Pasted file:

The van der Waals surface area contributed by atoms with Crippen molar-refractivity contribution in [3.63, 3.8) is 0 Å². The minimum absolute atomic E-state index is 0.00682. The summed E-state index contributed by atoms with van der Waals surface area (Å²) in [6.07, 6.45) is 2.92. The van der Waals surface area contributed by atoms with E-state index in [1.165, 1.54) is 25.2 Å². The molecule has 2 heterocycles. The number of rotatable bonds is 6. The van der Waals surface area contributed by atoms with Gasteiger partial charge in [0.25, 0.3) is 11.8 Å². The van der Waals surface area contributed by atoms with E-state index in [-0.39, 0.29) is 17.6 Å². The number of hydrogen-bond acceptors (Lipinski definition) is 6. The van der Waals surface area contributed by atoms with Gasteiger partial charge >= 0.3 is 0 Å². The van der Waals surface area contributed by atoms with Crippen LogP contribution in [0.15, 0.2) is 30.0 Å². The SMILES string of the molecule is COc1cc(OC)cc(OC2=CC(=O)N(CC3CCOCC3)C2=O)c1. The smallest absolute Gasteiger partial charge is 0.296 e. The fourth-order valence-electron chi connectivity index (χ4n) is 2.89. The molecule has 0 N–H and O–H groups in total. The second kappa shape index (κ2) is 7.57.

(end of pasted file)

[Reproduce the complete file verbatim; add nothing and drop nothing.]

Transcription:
The van der Waals surface area contributed by atoms with Crippen molar-refractivity contribution in [3.63, 3.8) is 0 Å². The minimum absolute atomic E-state index is 0.00682. The summed E-state index contributed by atoms with van der Waals surface area (Å²) in [6.07, 6.45) is 2.92. The van der Waals surface area contributed by atoms with E-state index in [1.165, 1.54) is 25.2 Å². The molecule has 2 heterocycles. The number of rotatable bonds is 6. The van der Waals surface area contributed by atoms with Gasteiger partial charge in [0.25, 0.3) is 11.8 Å². The van der Waals surface area contributed by atoms with E-state index in [-0.39, 0.29) is 17.6 Å². The number of hydrogen-bond acceptors (Lipinski definition) is 6. The van der Waals surface area contributed by atoms with Gasteiger partial charge >= 0.3 is 0 Å². The van der Waals surface area contributed by atoms with Crippen LogP contribution in [0.15, 0.2) is 30.0 Å². The SMILES string of the molecule is COc1cc(OC)cc(OC2=CC(=O)N(CC3CCOCC3)C2=O)c1. The smallest absolute Gasteiger partial charge is 0.296 e. The fourth-order valence-electron chi connectivity index (χ4n) is 2.89. The molecule has 0 N–H and O–H groups in total. The second kappa shape index (κ2) is 7.57.